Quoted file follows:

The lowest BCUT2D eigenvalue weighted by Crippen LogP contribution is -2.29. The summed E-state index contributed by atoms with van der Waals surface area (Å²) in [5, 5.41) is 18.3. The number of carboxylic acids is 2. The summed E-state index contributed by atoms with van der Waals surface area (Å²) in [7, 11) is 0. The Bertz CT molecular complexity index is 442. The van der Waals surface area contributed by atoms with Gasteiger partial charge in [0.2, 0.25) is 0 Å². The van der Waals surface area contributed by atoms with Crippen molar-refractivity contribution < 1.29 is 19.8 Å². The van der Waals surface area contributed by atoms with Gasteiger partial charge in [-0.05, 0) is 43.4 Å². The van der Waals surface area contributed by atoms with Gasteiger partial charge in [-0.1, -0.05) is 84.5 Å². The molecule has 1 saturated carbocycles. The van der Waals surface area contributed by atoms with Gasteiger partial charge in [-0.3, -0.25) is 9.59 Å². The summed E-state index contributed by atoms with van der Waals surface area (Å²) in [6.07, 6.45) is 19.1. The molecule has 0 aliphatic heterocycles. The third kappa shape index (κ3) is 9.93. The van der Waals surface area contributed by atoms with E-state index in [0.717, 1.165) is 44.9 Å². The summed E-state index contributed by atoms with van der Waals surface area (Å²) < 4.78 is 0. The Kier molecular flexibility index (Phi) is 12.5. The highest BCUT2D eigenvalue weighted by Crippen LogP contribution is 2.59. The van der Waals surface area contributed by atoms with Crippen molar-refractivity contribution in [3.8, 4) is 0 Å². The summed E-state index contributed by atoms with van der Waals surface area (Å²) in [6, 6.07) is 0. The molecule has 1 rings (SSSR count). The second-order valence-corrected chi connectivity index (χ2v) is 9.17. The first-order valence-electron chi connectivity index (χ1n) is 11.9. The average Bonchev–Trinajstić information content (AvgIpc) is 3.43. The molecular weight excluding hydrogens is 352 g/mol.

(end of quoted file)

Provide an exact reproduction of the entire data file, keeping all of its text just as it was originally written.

The lowest BCUT2D eigenvalue weighted by Crippen LogP contribution is -2.29. The summed E-state index contributed by atoms with van der Waals surface area (Å²) in [5, 5.41) is 18.3. The number of carboxylic acids is 2. The summed E-state index contributed by atoms with van der Waals surface area (Å²) in [7, 11) is 0. The Bertz CT molecular complexity index is 442. The van der Waals surface area contributed by atoms with Gasteiger partial charge in [0.2, 0.25) is 0 Å². The van der Waals surface area contributed by atoms with Crippen molar-refractivity contribution < 1.29 is 19.8 Å². The van der Waals surface area contributed by atoms with Gasteiger partial charge in [-0.05, 0) is 43.4 Å². The van der Waals surface area contributed by atoms with Gasteiger partial charge in [-0.1, -0.05) is 84.5 Å². The molecule has 1 saturated carbocycles. The van der Waals surface area contributed by atoms with Gasteiger partial charge in [-0.3, -0.25) is 9.59 Å². The summed E-state index contributed by atoms with van der Waals surface area (Å²) in [6.07, 6.45) is 19.1. The molecule has 0 aliphatic heterocycles. The third kappa shape index (κ3) is 9.93. The van der Waals surface area contributed by atoms with E-state index in [0.717, 1.165) is 44.9 Å². The summed E-state index contributed by atoms with van der Waals surface area (Å²) < 4.78 is 0. The Kier molecular flexibility index (Phi) is 12.5. The highest BCUT2D eigenvalue weighted by Crippen LogP contribution is 2.59. The van der Waals surface area contributed by atoms with Crippen molar-refractivity contribution in [3.8, 4) is 0 Å². The summed E-state index contributed by atoms with van der Waals surface area (Å²) in [6, 6.07) is 0. The molecule has 1 rings (SSSR count). The second-order valence-corrected chi connectivity index (χ2v) is 9.17. The first-order valence-electron chi connectivity index (χ1n) is 11.9. The average Bonchev–Trinajstić information content (AvgIpc) is 3.43. The molecular weight excluding hydrogens is 352 g/mol.